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how's best to approach religion with ds when im a non-believer?

(33 Posts)
juicychops Fri 15-Jul-11 21:57:24

ds is 6 and learns about god at school. he knows about god making the world in 7 days - well 6 then a rest day, and he knows basics about jesus and easter/xmas etc.

ive been honest with him from the start and told him i don't believe in god, but its fine if he wants to, he can believe in whatever he wants to as many people believe all different things.

today he was telling me some more about god and he said i SHOULD believe in god.

i then told him again that i don't believe in god just as many people dont, and that he shouldn't tell people what they should and shouldn't believe as everyone is free to believe in what they want to believe in.

my nephew and niece are getting christened next month too so he's learning bits about what it is to become a christian.

I know he's only young, but im finding it hard to have conversations about things i don't believe in where i have to explain things he's unclear on to do with god/jesus etc. all i can say is "well some people believe that god..." etc.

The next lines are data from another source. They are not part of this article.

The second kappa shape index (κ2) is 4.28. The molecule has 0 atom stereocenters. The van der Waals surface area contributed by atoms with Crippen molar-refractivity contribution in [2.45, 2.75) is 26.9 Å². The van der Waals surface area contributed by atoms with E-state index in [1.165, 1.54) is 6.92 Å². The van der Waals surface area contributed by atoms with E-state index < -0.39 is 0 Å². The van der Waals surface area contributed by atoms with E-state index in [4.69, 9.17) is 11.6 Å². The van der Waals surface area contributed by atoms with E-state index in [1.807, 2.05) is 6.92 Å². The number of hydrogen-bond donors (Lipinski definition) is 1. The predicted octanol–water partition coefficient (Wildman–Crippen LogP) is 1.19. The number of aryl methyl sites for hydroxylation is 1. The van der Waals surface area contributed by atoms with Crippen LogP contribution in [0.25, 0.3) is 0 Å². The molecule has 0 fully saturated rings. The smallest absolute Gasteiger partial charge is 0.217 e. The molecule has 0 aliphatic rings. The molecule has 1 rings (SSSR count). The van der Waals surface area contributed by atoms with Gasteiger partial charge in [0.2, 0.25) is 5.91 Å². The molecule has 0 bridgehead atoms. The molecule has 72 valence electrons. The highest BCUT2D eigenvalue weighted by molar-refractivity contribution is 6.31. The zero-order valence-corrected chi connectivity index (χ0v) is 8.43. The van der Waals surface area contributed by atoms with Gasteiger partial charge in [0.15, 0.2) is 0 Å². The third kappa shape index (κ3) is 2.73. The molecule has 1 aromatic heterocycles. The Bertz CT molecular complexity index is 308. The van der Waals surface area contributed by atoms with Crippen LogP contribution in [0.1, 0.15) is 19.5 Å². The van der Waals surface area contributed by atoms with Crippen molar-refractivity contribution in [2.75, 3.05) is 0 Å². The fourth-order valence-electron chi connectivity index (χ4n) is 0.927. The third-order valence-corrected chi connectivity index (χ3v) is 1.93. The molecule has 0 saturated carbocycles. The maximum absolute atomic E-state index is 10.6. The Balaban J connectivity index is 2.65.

i cant bring myself to say "god/jesus did x y z..."

is this best way to handle it? i don't want him to just automatically believe in what i believe in, i want him to make his own mind up

tigana Fri 15-Jul-11 21:59:36

I go for the "yes, some people believe...." approach.

ds knows both DH and I do not believe in god or jesus, and has said that we ought to. We just say that it's okay not to, and move on.

superjobeespecs Fri 15-Jul-11 22:11:31

oh im at this stage with DD she is also 6 and bangs on about mentions god a couple of times a week i do as you do, just yes dear everyone has different beliefs some ppl believe in god some believe in a different god and some like mummy dont believe in any gods.. its a pain TBH if i'd known there would be so much 'jesus talk' i'd have put her to the catholic school 2 mins away instead of the one she's at sad

mariamagdalena Fri 15-Jul-11 23:59:39

a pro-religious education atheist

Oh this is tiresome, isn't it? I keep telling DS that people believe different things, but I don't shy away from telling him, when necessary, that some people's beliefs are wrong eg latest pile of crap from the school's visiting vicar about people needing to be 'blessed to get the devil out of them'.

Portofino Sat 16-Jul-11 00:12:01

I always do the "some people believe" thing. We live in a very multi cultural envirionment and I am not at all religious but I answer every question with "well some people believe in that...." and explain why said people celebrate Xmas, Easter, Ramadam etc etc.